First, I question his timeline and the root cause.  Poetry's death spiral began in the 1920s with the introduction of music on the radio.  The Rise of The Inquisitors came later.

     Second, and more important, is the point that those who took pleasure in reading wildly popular poets like Robert Service would not care what academics were saying.  These are two different worlds.  Beyond their reluctance to teach the basics (which didn't fully manifest itself before the 1950s), almost none of poetry's decline can be laid at the feet of literature departments.²  This is not to say that education isn't crucial to the fate of poetry and those inheriting its science and traditions;  it is only to say that this edification needs to start much earlier than college.  As with football, the sooner the love affair begins, the better.

     The stories behind commercial poetry's inability to retain and contemporary academic poetry's inability to attract audiences are fascinating, but separate.

Coming soon:  "Heir Conditioning - Part II"

Boring Footballnotes:

¹ - "About half of Americans say they are fans of pro football, according to an Associated Press-GfK poll, and nearly a third of those fans say they would not consider attending a Super Bowl -- even though few have any idea how much it costs."

     Actually, this Jan. 17-21, 2014 result is down 7%, 56% to 49%, from AP-GfK's 1973 poll.  At 317,297,938 as of January 1st, 2014, that rounds up to 155,475,990 football fans in the U.S. alone.

     "[CBS] said its regular-season schedule averaged 18.7 million viewers, a 6% increase over last year’s 17.7 million viewers. The 18.7 million viewers were second highest number of average viewers in 26 years for the regular-season AFC television package."

     "FOX said its regular-season schedule delivered its most NFL viewers since the network began broadcasting NFL games in 1994. The network’s games averaged 21.2 million viewers, an 8% increase over last year’s viewership (19.7 million) and 5% over 2010 for the most-watched NFL on FOX season ever. FOX said its four most-watched NFL seasons have come over the past four years (2013: 21.2 million; 2010: 20.11 million; 2011: 20.96 million, and 2012:19.7 million).

     Attendees at all 16 of the stadiums hosting games in a given week would add less than 2,000,000 more to the total number of people watching NFL games.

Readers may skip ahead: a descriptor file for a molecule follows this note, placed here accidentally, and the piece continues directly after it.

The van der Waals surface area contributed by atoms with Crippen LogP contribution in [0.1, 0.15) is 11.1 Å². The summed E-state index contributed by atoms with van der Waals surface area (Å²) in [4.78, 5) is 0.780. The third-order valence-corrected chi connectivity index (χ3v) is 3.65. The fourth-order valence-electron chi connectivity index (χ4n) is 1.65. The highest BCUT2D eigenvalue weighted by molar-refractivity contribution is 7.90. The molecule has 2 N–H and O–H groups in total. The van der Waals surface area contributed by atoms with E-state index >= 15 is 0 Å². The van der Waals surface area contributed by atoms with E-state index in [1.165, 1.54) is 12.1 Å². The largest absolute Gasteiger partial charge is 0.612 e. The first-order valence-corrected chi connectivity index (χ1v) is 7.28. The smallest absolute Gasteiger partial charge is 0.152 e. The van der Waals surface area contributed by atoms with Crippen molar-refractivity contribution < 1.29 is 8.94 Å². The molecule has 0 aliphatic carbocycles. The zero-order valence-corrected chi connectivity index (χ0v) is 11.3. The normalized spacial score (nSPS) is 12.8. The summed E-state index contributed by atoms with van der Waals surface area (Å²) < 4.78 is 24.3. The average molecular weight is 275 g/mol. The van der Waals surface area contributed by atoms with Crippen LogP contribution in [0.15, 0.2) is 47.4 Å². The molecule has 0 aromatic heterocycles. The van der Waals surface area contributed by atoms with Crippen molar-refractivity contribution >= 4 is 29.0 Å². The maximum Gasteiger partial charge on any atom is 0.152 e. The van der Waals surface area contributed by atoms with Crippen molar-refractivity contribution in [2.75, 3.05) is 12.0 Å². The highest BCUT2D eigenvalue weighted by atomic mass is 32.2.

"Nielsen estimates that Monday Night Football averaged 13.68 million viewers for its 17-game slate this season--up 7% from last year (12.83 million) and the best since the 2010 season, which drew 14.66 million."

     "Including the audience from over-the-air broadcasts in local markets, NFL Network’s 13-game schedule of Thursday Night Football broadcasts finished with a record-high per game average audience of 8 million viewers in 2013, up 10% from 2012, marking the fifth consecutive year that Thursday Night Football has set an all-time high viewership mark for NFL Network."

     Using these statistics, we can conclude (18.7 + 21.7 + 12.83 + 8 + 2 =) 62.23 million people, about 40%, of NFL fans watch regular season football games--and that doesn't account for duplication or the millions who turn the TV on but have their eyes pasted to their computer monitors instead (probably watching their Fantasy Football results pour in).

     Only the Superbowl, an international celebration with 111.5 million viewers, has any chance of attracting more than half of football's fandom.

     "With 111.5 million viewers, last night’s [Superbowl] game tops out as the most-watched TV show in U.S history."

² - Composition was a tiny part of literature courses.  The spread of Creative Writing courses came decades later.

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Earl Gray, Esquirrel